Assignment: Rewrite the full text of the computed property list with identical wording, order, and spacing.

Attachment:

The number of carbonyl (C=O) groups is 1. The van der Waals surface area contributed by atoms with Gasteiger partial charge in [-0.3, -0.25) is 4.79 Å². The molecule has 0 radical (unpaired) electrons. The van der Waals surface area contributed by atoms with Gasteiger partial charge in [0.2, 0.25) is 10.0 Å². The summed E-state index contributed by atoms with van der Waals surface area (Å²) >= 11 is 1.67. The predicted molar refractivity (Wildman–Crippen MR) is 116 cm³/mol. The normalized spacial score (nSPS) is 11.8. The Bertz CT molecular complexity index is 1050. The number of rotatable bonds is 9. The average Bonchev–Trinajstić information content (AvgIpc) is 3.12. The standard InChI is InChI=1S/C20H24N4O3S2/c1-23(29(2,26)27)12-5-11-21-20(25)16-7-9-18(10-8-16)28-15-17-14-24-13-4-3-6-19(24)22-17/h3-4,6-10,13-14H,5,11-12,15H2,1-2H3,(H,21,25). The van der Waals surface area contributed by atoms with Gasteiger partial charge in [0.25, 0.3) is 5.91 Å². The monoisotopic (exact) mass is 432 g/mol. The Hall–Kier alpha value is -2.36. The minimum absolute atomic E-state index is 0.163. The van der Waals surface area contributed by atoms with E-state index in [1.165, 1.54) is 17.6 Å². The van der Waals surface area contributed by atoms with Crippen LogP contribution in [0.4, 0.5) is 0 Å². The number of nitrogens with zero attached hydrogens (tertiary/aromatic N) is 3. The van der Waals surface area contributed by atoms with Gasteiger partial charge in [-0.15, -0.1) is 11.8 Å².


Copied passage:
The number of carbonyl (C=O) groups is 1. The van der Waals surface area contributed by atoms with Gasteiger partial charge in [-0.3, -0.25) is 4.79 Å². The molecule has 0 radical (unpaired) electrons. The van der Waals surface area contributed by atoms with Gasteiger partial charge in [0.2, 0.25) is 10.0 Å². The summed E-state index contributed by atoms with van der Waals surface area (Å²) >= 11 is 1.67. The predicted molar refractivity (Wildman–Crippen MR) is 116 cm³/mol. The normalized spacial score (nSPS) is 11.8. The Bertz CT molecular complexity index is 1050. The number of rotatable bonds is 9. The average Bonchev–Trinajstić information content (AvgIpc) is 3.12. The standard InChI is InChI=1S/C20H24N4O3S2/c1-23(29(2,26)27)12-5-11-21-20(25)16-7-9-18(10-8-16)28-15-17-14-24-13-4-3-6-19(24)22-17/h3-4,6-10,13-14H,5,11-12,15H2,1-2H3,(H,21,25). The van der Waals surface area contributed by atoms with Gasteiger partial charge in [0.25, 0.3) is 5.91 Å². The monoisotopic (exact) mass is 432 g/mol. The Hall–Kier alpha value is -2.36. The minimum absolute atomic E-state index is 0.163. The van der Waals surface area contributed by atoms with E-state index in [1.165, 1.54) is 17.6 Å². The van der Waals surface area contributed by atoms with Crippen LogP contribution in [0.4, 0.5) is 0 Å². The number of nitrogens with zero attached hydrogens (tertiary/aromatic N) is 3. The van der Waals surface area contributed by atoms with Gasteiger partial charge in [-0.15, -0.1) is 11.8 Å².